Women Going Stronger
Women and the Executive MBA
Prospects are brighter than ever for corporate women. The numbers of women in business schools are rising yearly, wages are reaching parity in an increasing number of industries, and now there is an all-American effort to encourage boards to include female business degree holders. These developments will hopefully infect the rest of the world too. Nevertheless, B-schools’ increasing popularity among women calls for an even better understanding of what needs to be considered before applying.
According to Forbes magazine, in 2007 the number of women in MBA programmes increased by 75% hike in comparison with the previous decade. According to Catalyst, a non-profit organization which supports women in business, 36% of all MBA graduates in the US in 2011 were women.
The advantages of the executive form of the MBA programme for women are obvious: no need to interrupt work and be absent from family for long periods of time, while still working in an intense business environment with fellow executives. It provides a more flexible attitude on behalf of faculty, co-students and administrators who aim to accommodate as many of the working mother’s needs as possible.
The executive MBA provides a more mildly academic environment more suited to the pace and environments of busy executives. Moreover, in today’s times of economic peril, remaining on the payroll while studying for a high-value business degree which will most surely boost your income even further, is more than preferable for both students and financing institutions which would gladly have your salary as loan security. Women in particular find this to be one of the Executive MBA programme’s major assets, together with not having to be absent from family.
Although joining an MBA or an EMBA programme is becoming an increasingly natural step for corporate women, there are still aspects of this endeavour which need to be considered in depth before choosing to join what can be a very intense and rigorous race. Here is a list of some major points to bear in mind before deciding to apply:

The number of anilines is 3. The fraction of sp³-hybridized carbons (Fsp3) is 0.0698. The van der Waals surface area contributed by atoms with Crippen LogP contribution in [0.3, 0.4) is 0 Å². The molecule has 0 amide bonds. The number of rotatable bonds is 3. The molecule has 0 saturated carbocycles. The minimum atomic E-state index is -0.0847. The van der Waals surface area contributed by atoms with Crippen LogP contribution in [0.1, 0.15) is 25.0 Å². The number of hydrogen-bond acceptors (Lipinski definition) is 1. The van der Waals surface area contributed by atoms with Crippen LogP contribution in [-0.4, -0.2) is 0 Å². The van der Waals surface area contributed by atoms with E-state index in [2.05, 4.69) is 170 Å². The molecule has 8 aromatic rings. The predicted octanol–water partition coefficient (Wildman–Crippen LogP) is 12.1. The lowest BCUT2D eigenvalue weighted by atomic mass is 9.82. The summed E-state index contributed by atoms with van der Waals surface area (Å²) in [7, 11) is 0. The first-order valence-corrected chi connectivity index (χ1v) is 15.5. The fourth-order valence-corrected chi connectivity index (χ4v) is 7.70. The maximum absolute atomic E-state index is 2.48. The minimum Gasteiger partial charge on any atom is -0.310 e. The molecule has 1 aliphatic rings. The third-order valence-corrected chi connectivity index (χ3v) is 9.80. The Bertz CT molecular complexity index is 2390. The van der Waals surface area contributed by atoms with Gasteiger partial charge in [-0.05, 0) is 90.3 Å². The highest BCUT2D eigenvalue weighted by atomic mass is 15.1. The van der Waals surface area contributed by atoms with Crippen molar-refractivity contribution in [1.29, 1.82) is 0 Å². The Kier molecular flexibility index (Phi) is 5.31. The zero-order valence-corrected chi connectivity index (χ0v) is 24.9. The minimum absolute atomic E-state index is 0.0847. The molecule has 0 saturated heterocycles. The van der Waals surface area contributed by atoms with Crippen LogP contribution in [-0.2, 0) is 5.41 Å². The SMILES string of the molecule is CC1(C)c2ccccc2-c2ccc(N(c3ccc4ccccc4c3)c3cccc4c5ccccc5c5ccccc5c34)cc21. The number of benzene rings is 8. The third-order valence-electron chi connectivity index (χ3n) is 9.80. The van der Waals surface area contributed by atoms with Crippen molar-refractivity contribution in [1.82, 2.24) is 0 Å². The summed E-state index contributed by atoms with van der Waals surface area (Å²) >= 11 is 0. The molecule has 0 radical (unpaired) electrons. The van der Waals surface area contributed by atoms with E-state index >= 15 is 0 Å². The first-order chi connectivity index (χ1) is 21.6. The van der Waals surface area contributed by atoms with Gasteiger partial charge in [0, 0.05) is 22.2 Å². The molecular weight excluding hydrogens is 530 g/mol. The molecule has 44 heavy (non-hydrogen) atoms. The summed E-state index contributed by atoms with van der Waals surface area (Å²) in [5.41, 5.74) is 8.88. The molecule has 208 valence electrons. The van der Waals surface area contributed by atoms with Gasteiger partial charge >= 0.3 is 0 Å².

Family. No matter how evolved and advanced the corporate world may have become, this will always be issue number one with women in business. A greater number of women choose to proceed with an MBA degree after attaining some level of corporate success. So they might be well into their thirties or even forties and have families and children. Albeit more relaxed schedule-wise, EMBA programmes can be quite rigorous too and require great dedication and long hours of studying. Still, they make an excellent choice for working mothers with weekend-based schedules and much more flexible administrative conditions, including online and distance classes.
Pay. Although obtaining an EMBA degree will most commonly place you on the fast track to higher pay (no less than 60 per cent salary increase as per Financial Times’ MBA rankings), studies show that
even with b-school degrees, men’s salaries continue to outpace women in almost all industries. This is often due to the type of industries where women and men with MBA degrees are employed. While the majority of men with business degrees would head to or continue growing in the finance field, women tend to be attracted to consulting firms, consumer products, information technology and venture capital. Research, however, shows that fewer and fewer applicants aim to study for a b-degree with better pay in mind. Reaching new horizons in business and expanding one’s opportunities seem to be the key motivators for both men and women.